16 November 2006 22:20 tonyrogerson

Timebomb - Consistency problem with READ COMMITTED; why you still multi-count or no count rows

I’ve shown you the NOLOCK (READ UNCOMMITTED) timebomb, now let’s look at the READ COMMITTED timebomb and how we get back inconsistent results and why; this entry came as a result of some confusion feedback from my original NOLOCK article but also from some good conversations I had with Gianluca Hotz and Kresimir Radosevic on the ATE stand at IT Forum 2006 in Barcelona.

 

To recap, the READ UNCOMMITTED isolation level allows you to read uncommitted data without you blocking, when a row moves because of a page split, column update etc… then you may well end up counting the same row multiple times or not at all.

 

READ COMMITTED gives you a consistent view of the data, specifically the committed (or last committed in case of READ_COMMITTED_SNAPSHOT) but it isn’t a point in time view – if you use READ COMMITTED and a page you are trying to read is locked then you’ll block, if you use READ_COMMITTED_SNAPSHOT then you won’t (you get the last committed value).

 

Here’s the crunch and here’s where I didn’t make myself clear in the last post because of the perspective I was talking at, even with READ COMMITTED there is a possibility of getting missing or additional counts (or aggregations) purely because of the nature of the isolation level.

 

Let’s create our test stuff…

 

create table bigtable (

    id  int not null,

    somedata char(2048) not null

)

go

set nocount on

declare @i int

set @i = 1

 

while @i <= 100000

begin

    insert bigtable( id, somedata ) values( @i, 'tony' )

    set @i = @i + 1

end

 

insert bigtable( id, somedata ) select id + 100000, somedata from bigtable

go

 

alter table bigtable add constraint pk_bigtable primary key clustered( id )

go

 

Let’s go through a number of tests, usual stuff – two connections required…

 

Run this in connection 1, I am using dropcleanbuffers to slow the query down so it gives me time to run the second update query before this one finishes.

 

dbcc dropcleanbuffers

 

select count(*) from bigtable

 

Run this in connection 2 – be quick, it needs to run and complete while the count(*) query is running.

 

update bigtable

    set id = 500000

where id = 1

 

The COUNT(*) gives the result 200,001 even though a) there are only 200,000 rows in the table and b) we are using READ COMMITTED.

 

Let’s do the same but reverse the update.

 

Run this in connection 1, I am using dropcleanbuffers to slow the query down so it gives me time to run the second update query before this one finishes.

 

dbcc dropcleanbuffers

 

select count(*) from bigtable

 

Run this in connection 2 – be quick, it needs to run and complete while the count(*) query is running.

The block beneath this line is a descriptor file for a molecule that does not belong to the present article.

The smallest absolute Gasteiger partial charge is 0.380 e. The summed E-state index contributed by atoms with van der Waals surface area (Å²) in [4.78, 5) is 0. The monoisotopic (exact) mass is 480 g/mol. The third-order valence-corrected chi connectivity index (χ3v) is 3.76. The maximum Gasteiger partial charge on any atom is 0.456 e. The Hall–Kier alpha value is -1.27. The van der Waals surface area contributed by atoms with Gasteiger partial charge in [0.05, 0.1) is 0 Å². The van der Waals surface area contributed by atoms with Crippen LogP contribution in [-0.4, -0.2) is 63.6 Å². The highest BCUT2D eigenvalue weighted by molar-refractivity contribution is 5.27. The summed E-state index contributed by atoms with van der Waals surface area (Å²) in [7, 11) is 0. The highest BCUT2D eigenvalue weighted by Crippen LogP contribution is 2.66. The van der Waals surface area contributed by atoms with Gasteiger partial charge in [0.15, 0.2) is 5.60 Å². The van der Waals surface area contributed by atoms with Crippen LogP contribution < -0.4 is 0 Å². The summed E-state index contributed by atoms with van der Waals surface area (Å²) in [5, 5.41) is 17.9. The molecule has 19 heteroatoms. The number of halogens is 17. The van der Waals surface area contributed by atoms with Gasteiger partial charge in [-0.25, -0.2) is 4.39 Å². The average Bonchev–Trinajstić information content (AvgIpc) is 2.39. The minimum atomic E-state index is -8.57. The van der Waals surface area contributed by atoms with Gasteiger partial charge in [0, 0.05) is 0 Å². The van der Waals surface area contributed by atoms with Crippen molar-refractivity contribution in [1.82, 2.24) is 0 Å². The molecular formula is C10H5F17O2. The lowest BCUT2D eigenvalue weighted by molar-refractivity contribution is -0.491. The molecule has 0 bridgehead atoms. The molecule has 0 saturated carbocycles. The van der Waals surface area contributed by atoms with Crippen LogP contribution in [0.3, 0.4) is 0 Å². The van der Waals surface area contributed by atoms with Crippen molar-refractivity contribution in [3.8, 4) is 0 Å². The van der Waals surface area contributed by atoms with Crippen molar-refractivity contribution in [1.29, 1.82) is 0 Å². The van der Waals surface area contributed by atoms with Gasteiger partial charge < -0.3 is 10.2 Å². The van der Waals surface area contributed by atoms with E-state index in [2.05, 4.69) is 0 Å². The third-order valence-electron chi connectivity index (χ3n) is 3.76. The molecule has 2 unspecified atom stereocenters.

update bigtable

    set id = 1

where id = 500000

 

The COUNT(*) gives the result 199,999 even though a) there are 200,000 rows in the table and b) we are using READ COMMITTED.

 

What’s going on and how does this differ from the READ UNCOMMITTED I talked about in my other blog entry?

 

The UPDATE is doing an Index Seek as part of the Clustered Index Update so the number of pages read to satisfy the query is only 6 logical reads in my own test.

 

The COUNT(*) query is doing a Clustered Index Scan and causes 66,846 logical page reads.

 

Imagine the table is on pages 1 through to page 66,846 and here is what happens with READ COMMITTED (and READ_COMMITTED_SNAPSHOT).

 

COUNT(*) query starts reading from page 1, then incrementally page by page through to 66,846; as it traverses through the table it acquires a Shared Intent lock on the table itself but for each page it acquires a shared lock but the locks are acquired and released as we traverse through the table - they are not held for the entire duration of the statement.

 

Say we have read pages 1 to 5000 and you now run the update statement on id=1, that is on page 1 which no longer has a shared lock on it, so, we can and do update that row – again, because the update is using an index seek and only using 6 pages and the COUNT(*) is doing its lock acquire and release in the middle of the table we are allowed and do essentially move the row from page 1 to page 66,846. This is why we count the row again.

 

There are many ways to see the locks being acquired and released, sp_lock or if you are running SQL Server 2005 use the query below:-

 

select *

from sys.dm_tran_locks

where resource_database_id = db_id()

 

Another method is to using SQL Server profiler, you’ll need the @@SPID for the connections you want to track otherwise too much info comes out, you’ll also want to limit the COUNT(*) to say 5000 rows (shown below). The events to capture are Lock:Acquired and Lock:Released; just capture all the columns and don’t forget to limit it for the SPIDS!!!

 

select count(*) from ( select top 5000 * from bigtable ) as c

 

READ_COMMITTED_SNAPSHOT does nothing for you here for this particular problem, READ_COMMITTED_SNAPSHOT prevents you being blocked by writers that have pages locked so the COUNT(*) won’t be effected by the UPDATE if for instance you where actually doing more in the UPDATE transaction instead of milliseconds of work and one row updated that our test does.

 

If you are after an absolute accurate answer we need to consider other isolation modes, READ COMMITTED just gives you a consistent view in terms of committed data.

 

Our problem here is the lock acquire release behaviour as we traverse the table, what we really need is to keep locks acquired so to prevent data we have read from being updated, we can do that using HOLDLOCK or using the REPEATABLE READ isolation level. Again, you can witness this behaviour through SQL Server Profiler as mentioned earlier.